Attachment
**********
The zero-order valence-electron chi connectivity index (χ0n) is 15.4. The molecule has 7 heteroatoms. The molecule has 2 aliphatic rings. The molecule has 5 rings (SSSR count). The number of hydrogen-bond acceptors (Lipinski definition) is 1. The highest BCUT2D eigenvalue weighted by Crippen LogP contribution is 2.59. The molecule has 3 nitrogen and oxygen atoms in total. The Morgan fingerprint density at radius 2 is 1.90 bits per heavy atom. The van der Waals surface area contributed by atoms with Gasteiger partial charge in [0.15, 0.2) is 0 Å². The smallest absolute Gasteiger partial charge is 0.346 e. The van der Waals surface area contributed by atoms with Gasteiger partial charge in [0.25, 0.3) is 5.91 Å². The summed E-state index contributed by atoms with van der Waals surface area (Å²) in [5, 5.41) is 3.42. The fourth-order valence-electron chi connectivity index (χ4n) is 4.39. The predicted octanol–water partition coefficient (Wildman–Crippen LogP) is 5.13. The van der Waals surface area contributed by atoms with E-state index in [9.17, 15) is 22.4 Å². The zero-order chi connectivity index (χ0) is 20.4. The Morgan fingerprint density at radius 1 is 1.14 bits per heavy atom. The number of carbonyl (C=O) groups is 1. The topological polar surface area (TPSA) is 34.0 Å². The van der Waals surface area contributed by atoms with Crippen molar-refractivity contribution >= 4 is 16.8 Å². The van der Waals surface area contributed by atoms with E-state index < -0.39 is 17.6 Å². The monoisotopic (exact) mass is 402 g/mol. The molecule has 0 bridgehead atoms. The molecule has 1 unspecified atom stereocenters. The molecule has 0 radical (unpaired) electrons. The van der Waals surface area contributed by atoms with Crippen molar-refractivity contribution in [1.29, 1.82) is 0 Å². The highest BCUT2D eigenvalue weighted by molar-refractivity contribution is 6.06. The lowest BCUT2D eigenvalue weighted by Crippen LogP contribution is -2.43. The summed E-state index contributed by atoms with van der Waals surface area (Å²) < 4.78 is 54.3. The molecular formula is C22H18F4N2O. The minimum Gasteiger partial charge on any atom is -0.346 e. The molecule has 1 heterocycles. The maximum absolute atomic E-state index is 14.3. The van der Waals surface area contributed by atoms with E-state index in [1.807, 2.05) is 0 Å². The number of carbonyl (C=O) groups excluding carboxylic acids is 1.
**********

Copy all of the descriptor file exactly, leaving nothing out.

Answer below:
The zero-order valence-electron chi connectivity index (χ0n) is 15.4. The molecule has 7 heteroatoms. The molecule has 2 aliphatic rings. The molecule has 5 rings (SSSR count). The number of hydrogen-bond acceptors (Lipinski definition) is 1. The highest BCUT2D eigenvalue weighted by Crippen LogP contribution is 2.59. The molecule has 3 nitrogen and oxygen atoms in total. The Morgan fingerprint density at radius 2 is 1.90 bits per heavy atom. The van der Waals surface area contributed by atoms with Gasteiger partial charge in [0.15, 0.2) is 0 Å². The smallest absolute Gasteiger partial charge is 0.346 e. The van der Waals surface area contributed by atoms with Gasteiger partial charge in [0.25, 0.3) is 5.91 Å². The summed E-state index contributed by atoms with van der Waals surface area (Å²) in [5, 5.41) is 3.42. The fourth-order valence-electron chi connectivity index (χ4n) is 4.39. The predicted octanol–water partition coefficient (Wildman–Crippen LogP) is 5.13. The van der Waals surface area contributed by atoms with E-state index in [9.17, 15) is 22.4 Å². The zero-order chi connectivity index (χ0) is 20.4. The Morgan fingerprint density at radius 1 is 1.14 bits per heavy atom. The number of carbonyl (C=O) groups is 1. The topological polar surface area (TPSA) is 34.0 Å². The van der Waals surface area contributed by atoms with Crippen molar-refractivity contribution >= 4 is 16.8 Å². The van der Waals surface area contributed by atoms with E-state index < -0.39 is 17.6 Å². The monoisotopic (exact) mass is 402 g/mol. The molecule has 0 bridgehead atoms. The molecule has 1 unspecified atom stereocenters. The molecule has 0 radical (unpaired) electrons. The van der Waals surface area contributed by atoms with Crippen molar-refractivity contribution in [1.29, 1.82) is 0 Å². The highest BCUT2D eigenvalue weighted by molar-refractivity contribution is 6.06. The lowest BCUT2D eigenvalue weighted by Crippen LogP contribution is -2.43. The summed E-state index contributed by atoms with van der Waals surface area (Å²) < 4.78 is 54.3. The molecular formula is C22H18F4N2O. The minimum Gasteiger partial charge on any atom is -0.346 e. The molecule has 1 heterocycles. The maximum absolute atomic E-state index is 14.3. The van der Waals surface area contributed by atoms with E-state index in [1.807, 2.05) is 0 Å². The number of carbonyl (C=O) groups excluding carboxylic acids is 1.